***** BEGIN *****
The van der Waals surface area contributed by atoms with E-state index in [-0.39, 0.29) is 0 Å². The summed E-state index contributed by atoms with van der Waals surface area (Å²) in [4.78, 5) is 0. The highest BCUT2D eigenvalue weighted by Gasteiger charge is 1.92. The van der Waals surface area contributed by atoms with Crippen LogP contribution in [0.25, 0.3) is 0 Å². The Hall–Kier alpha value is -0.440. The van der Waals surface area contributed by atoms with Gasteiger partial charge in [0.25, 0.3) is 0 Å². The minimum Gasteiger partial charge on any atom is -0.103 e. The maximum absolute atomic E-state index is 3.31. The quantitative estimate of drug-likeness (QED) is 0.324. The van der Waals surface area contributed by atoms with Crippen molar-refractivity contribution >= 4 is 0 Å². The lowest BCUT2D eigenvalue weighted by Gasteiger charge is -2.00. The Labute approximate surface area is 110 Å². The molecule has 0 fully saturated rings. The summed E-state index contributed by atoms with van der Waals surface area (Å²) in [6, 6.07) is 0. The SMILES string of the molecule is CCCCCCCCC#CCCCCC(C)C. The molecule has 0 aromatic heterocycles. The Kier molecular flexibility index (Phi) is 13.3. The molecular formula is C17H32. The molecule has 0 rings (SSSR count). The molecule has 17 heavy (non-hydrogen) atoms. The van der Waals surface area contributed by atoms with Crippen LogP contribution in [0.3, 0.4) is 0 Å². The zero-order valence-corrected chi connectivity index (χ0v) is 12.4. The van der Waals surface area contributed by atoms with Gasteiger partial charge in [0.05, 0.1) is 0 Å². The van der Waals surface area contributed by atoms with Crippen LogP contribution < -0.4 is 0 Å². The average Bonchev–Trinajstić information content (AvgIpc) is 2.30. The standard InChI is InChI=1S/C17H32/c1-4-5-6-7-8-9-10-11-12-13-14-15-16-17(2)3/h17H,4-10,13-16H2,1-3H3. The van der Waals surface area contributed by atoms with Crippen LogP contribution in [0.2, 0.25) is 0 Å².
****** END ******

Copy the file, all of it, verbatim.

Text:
The van der Waals surface area contributed by atoms with E-state index in [-0.39, 0.29) is 0 Å². The summed E-state index contributed by atoms with van der Waals surface area (Å²) in [4.78, 5) is 0. The highest BCUT2D eigenvalue weighted by Gasteiger charge is 1.92. The van der Waals surface area contributed by atoms with Crippen LogP contribution in [0.25, 0.3) is 0 Å². The Hall–Kier alpha value is -0.440. The van der Waals surface area contributed by atoms with Gasteiger partial charge in [0.25, 0.3) is 0 Å². The minimum Gasteiger partial charge on any atom is -0.103 e. The maximum absolute atomic E-state index is 3.31. The quantitative estimate of drug-likeness (QED) is 0.324. The van der Waals surface area contributed by atoms with Crippen molar-refractivity contribution >= 4 is 0 Å². The lowest BCUT2D eigenvalue weighted by Gasteiger charge is -2.00. The Labute approximate surface area is 110 Å². The molecule has 0 fully saturated rings. The summed E-state index contributed by atoms with van der Waals surface area (Å²) in [6, 6.07) is 0. The SMILES string of the molecule is CCCCCCCCC#CCCCCC(C)C. The molecule has 0 aromatic heterocycles. The Kier molecular flexibility index (Phi) is 13.3. The molecular formula is C17H32. The molecule has 0 rings (SSSR count). The molecule has 17 heavy (non-hydrogen) atoms. The van der Waals surface area contributed by atoms with Crippen LogP contribution in [0.3, 0.4) is 0 Å². The zero-order valence-corrected chi connectivity index (χ0v) is 12.4. The van der Waals surface area contributed by atoms with Gasteiger partial charge in [0.05, 0.1) is 0 Å². The van der Waals surface area contributed by atoms with Crippen LogP contribution < -0.4 is 0 Å². The average Bonchev–Trinajstić information content (AvgIpc) is 2.30. The standard InChI is InChI=1S/C17H32/c1-4-5-6-7-8-9-10-11-12-13-14-15-16-17(2)3/h17H,4-10,13-16H2,1-3H3. The van der Waals surface area contributed by atoms with Crippen LogP contribution in [0.2, 0.25) is 0 Å².